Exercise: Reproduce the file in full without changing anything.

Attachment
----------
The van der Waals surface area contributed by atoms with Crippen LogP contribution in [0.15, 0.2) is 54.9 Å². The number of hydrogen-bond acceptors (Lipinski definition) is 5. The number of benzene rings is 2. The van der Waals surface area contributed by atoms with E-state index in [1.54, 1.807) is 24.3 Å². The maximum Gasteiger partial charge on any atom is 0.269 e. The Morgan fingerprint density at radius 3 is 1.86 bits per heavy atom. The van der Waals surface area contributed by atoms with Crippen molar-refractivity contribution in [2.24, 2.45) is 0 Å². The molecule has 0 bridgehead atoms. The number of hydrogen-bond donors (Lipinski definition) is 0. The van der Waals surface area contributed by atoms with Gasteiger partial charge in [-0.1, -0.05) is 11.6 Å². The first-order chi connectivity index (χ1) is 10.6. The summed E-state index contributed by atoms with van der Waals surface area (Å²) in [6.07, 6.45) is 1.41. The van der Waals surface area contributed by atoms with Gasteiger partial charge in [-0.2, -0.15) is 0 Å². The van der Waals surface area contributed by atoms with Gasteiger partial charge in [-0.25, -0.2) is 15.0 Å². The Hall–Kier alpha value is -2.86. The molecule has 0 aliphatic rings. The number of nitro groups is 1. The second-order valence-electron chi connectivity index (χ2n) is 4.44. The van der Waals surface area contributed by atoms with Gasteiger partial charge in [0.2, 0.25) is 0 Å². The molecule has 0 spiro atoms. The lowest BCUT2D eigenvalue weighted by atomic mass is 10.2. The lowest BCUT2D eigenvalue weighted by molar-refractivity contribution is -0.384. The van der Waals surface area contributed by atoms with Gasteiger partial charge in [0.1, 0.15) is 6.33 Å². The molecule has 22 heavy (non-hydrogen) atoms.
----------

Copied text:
The van der Waals surface area contributed by atoms with Crippen LogP contribution in [0.15, 0.2) is 54.9 Å². The number of hydrogen-bond acceptors (Lipinski definition) is 5. The number of benzene rings is 2. The van der Waals surface area contributed by atoms with E-state index in [1.54, 1.807) is 24.3 Å². The maximum Gasteiger partial charge on any atom is 0.269 e. The Morgan fingerprint density at radius 3 is 1.86 bits per heavy atom. The van der Waals surface area contributed by atoms with Crippen molar-refractivity contribution in [2.24, 2.45) is 0 Å². The molecule has 0 bridgehead atoms. The number of hydrogen-bond donors (Lipinski definition) is 0. The van der Waals surface area contributed by atoms with Gasteiger partial charge in [-0.1, -0.05) is 11.6 Å². The first-order chi connectivity index (χ1) is 10.6. The summed E-state index contributed by atoms with van der Waals surface area (Å²) in [6.07, 6.45) is 1.41. The van der Waals surface area contributed by atoms with Gasteiger partial charge in [-0.2, -0.15) is 0 Å². The van der Waals surface area contributed by atoms with Gasteiger partial charge in [-0.25, -0.2) is 15.0 Å². The Hall–Kier alpha value is -2.86. The molecule has 0 aliphatic rings. The number of nitro groups is 1. The second-order valence-electron chi connectivity index (χ2n) is 4.44. The van der Waals surface area contributed by atoms with Gasteiger partial charge in [0.2, 0.25) is 0 Å². The molecule has 0 spiro atoms. The lowest BCUT2D eigenvalue weighted by atomic mass is 10.2. The lowest BCUT2D eigenvalue weighted by molar-refractivity contribution is -0.384. The van der Waals surface area contributed by atoms with Gasteiger partial charge in [0.1, 0.15) is 6.33 Å². The molecule has 22 heavy (non-hydrogen) atoms.